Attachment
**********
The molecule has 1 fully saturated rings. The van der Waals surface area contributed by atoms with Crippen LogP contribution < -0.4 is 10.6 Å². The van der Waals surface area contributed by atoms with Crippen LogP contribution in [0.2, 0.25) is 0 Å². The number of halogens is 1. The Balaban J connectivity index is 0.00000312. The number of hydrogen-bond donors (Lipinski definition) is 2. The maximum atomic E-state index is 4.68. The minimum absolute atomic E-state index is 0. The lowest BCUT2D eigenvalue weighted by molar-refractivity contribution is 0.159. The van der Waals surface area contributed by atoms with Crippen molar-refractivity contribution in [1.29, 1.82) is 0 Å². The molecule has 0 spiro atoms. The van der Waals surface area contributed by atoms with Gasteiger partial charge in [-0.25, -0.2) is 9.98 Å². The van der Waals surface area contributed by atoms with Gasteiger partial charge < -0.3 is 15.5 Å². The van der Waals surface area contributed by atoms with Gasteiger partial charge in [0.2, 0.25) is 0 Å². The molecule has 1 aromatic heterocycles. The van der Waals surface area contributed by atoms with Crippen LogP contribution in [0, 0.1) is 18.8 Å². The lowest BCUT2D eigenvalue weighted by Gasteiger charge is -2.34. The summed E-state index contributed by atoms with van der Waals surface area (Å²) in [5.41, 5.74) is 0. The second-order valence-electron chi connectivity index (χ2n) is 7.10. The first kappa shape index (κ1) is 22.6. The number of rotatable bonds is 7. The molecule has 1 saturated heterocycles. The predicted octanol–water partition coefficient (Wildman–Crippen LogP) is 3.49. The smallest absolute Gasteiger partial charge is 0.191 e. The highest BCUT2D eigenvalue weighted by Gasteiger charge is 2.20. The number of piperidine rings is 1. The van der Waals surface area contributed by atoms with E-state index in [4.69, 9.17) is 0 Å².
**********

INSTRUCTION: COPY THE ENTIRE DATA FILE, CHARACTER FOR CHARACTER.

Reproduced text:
The molecule has 1 fully saturated rings. The van der Waals surface area contributed by atoms with Crippen LogP contribution < -0.4 is 10.6 Å². The van der Waals surface area contributed by atoms with Crippen LogP contribution in [0.2, 0.25) is 0 Å². The number of halogens is 1. The Balaban J connectivity index is 0.00000312. The number of hydrogen-bond donors (Lipinski definition) is 2. The maximum atomic E-state index is 4.68. The minimum absolute atomic E-state index is 0. The lowest BCUT2D eigenvalue weighted by molar-refractivity contribution is 0.159. The van der Waals surface area contributed by atoms with Crippen molar-refractivity contribution in [1.29, 1.82) is 0 Å². The molecule has 0 spiro atoms. The van der Waals surface area contributed by atoms with Gasteiger partial charge in [-0.25, -0.2) is 9.98 Å². The van der Waals surface area contributed by atoms with Gasteiger partial charge < -0.3 is 15.5 Å². The van der Waals surface area contributed by atoms with Gasteiger partial charge in [0.2, 0.25) is 0 Å². The molecule has 1 aromatic heterocycles. The van der Waals surface area contributed by atoms with Crippen LogP contribution in [0, 0.1) is 18.8 Å². The lowest BCUT2D eigenvalue weighted by Gasteiger charge is -2.34. The summed E-state index contributed by atoms with van der Waals surface area (Å²) in [5.41, 5.74) is 0. The second-order valence-electron chi connectivity index (χ2n) is 7.10. The first kappa shape index (κ1) is 22.6. The number of rotatable bonds is 7. The molecule has 1 saturated heterocycles. The predicted octanol–water partition coefficient (Wildman–Crippen LogP) is 3.49. The smallest absolute Gasteiger partial charge is 0.191 e. The highest BCUT2D eigenvalue weighted by Gasteiger charge is 2.20. The number of piperidine rings is 1. The van der Waals surface area contributed by atoms with E-state index in [4.69, 9.17) is 0 Å².